More important news from Catskill Mountainkeeper

Public awareness is increasing, the sentiment against gas drilling is growing, but even in light of new revelations about the potential catastrophic consequences of gas drilling, the New York DEC and the gas industry are still intent on implementing a seriously flawed plan.  Until there is a plan that clearly provides the adequate protection for the people, animals and land of New York State, Catskill Mountainkeeper will use every opportunity to advocate that – Drilling Isn’t Safe! (download an informational PDF here)

DEC PUBLIC MEETING IN NEW YORK CITY
On Tuesday night N
ovember 10th the DEC held its second public hearing at Stuyvesant High School in New York City to get public comments on the Draft Supplemental Plan (the Draft) that was issued on September 30, 2009. It was attended by a very large, overwhelmingly anti-gas drilling crowd estimated at over 500. More than 170 speakers signed up and when they shut the doors at around 11:00 PM, more than half had still not had a chance to speak.

To chants of “Kill the Drill” and “Drilling Isn’t Safe” speaker after speaker spoke about the threats of gas drilling to New York.  At this sometimes raucous meeting, the main focus was on the threat to the drinking water of New York City and speakers including Manhattan Borough President Scott Stringer, Congressman Nadler and former Congresswoman and State Comptroller Liz Holtzman called for a ban on drilling in the New York City Watershed.

Hundreds of people wore Catskill Mountainkeeper “Drilling Isn’t Safe” buttons.  Catskill Mountainkeeper’s Ramsay Adams and Wes Gillingham acknowledged city residents’ appropriate concerndrilling isn't safe buttons about the potential contamination of their drinking water, but said that the lack of a credible plan from the DEC makes this a statewide, not just a city issue and that the health of all people in New York State must not be risked to bridge the state’s budget gap.

They identified numerous problems with the Draft and referred to this week’s headlines that revealed the presence of extremely high amounts of radioactive substances in drilling wastewater and the incidence of over 270 gas drilling accidents in New York State since 1979 – (see more information on these stories below).  Ramsay Adams said, “We only found out this week what the DEC knew in July when they were preparing the Draft Supplemental Report, that sample wastewater from New York State wells contain levels of radiation that are many times higher than that of other states and acceptable levels. This information alone demands that we have a longer comment period to analyze and understand what looks like catastrophic ramifications.”

Speakers from all walks of life repeatedly made points about the lack of provision for cumulative effect, the lack of adequate plans for wastewater, the heavy and unjust burden that will be placed upon local towns and counties, the total lack of a health impact statement and many other weaknesses in the Draft.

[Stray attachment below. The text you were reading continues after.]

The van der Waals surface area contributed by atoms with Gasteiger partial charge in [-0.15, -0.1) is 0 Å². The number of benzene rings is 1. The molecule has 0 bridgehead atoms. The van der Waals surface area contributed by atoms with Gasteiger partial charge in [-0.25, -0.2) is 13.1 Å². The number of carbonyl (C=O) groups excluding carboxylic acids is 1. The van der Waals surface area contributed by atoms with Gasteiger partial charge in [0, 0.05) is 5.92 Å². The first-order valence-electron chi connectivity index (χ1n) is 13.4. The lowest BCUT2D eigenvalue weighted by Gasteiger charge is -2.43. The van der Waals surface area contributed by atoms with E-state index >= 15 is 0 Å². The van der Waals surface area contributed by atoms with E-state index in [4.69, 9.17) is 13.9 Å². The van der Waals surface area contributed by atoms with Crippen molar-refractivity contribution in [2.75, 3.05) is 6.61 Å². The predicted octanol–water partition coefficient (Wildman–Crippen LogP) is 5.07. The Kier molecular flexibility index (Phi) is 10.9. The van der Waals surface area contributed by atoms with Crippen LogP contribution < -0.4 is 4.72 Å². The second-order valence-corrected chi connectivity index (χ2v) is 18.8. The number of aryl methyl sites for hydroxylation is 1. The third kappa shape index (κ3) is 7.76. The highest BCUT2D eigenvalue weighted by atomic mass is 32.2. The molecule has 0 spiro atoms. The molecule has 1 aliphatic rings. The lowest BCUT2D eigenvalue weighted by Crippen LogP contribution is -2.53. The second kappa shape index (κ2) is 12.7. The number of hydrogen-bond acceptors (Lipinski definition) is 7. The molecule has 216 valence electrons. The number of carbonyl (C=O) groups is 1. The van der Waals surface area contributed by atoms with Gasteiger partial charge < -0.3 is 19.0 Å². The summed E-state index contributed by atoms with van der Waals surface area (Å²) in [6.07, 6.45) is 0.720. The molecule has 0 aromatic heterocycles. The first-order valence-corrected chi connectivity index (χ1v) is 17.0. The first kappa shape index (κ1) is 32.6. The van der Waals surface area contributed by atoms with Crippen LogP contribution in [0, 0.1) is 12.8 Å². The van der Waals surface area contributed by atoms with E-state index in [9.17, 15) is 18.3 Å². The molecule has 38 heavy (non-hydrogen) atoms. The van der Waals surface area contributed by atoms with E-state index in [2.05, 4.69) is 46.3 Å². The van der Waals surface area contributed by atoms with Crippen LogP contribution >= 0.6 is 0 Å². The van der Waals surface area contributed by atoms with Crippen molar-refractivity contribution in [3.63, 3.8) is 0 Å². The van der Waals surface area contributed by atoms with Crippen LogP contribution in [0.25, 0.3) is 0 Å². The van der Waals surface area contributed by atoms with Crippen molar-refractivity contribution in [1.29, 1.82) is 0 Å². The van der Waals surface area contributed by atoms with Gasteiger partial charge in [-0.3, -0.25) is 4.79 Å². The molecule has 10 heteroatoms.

On Thursday November 12 the DEC held it’s 3rd public meeting in Chenango County.  Over 1000 people attended and the message was clear that the people from upstate New York are deeply concerned about the impacts of natural gas drilling.  Watch Wes Gillingham featured on Binghamton’s Fox 40 Nightly News story about the Chenango event here:

Wes on Fox 40


RESEARCHER UNCOVERS 270 REPORTED ACCIDENTS RELATING TO GAS DRILLING IN NEW YORK STA
TE SINCE 1979
Contrary to the DEC’s assertions that existing regulations on gas drilling are fine, Walter Hang, President of Toxic Targeting, identified 270 cases documenting wastewater spills, well contamination, explosions, methane migration and ecological damage related to gas production in the state since 1979.  The list was compiled using the Department of Environmental Conservation’s own hazard substances spills database.

Hang said his company publicly released the list to show that regulation of the state’s gas industry is “fundamentally inadequate.”

“All we wanted to do is test the fundamental assessment the DEC often makes: existing regulations are just fine,” he said. By Hang’s assessment, they are a long way from fine. Only 60 of the 270 cases were actually caught by DEC regulators. Many were called in by residents, public safety officials, affected parties or “people who just stumbled over them,” he said.

The complaints are related to traditional wells drilled through the decades, most of them in the Southern Tier and western New York.

More than three-quarters of oil and gas problems on the spills database were caught by somebody other than a DEC staff member, according to Hang’s assessment. That is clear evidence the Division of Mineral Resources — with about 17 inspectors — lacks the manpower to oversee traditional well development, let alone the tremendous number of wells that are projected for the Marcellus or their complication. Hang argues that the entire regulatory process needs to be rebuilt from scratch.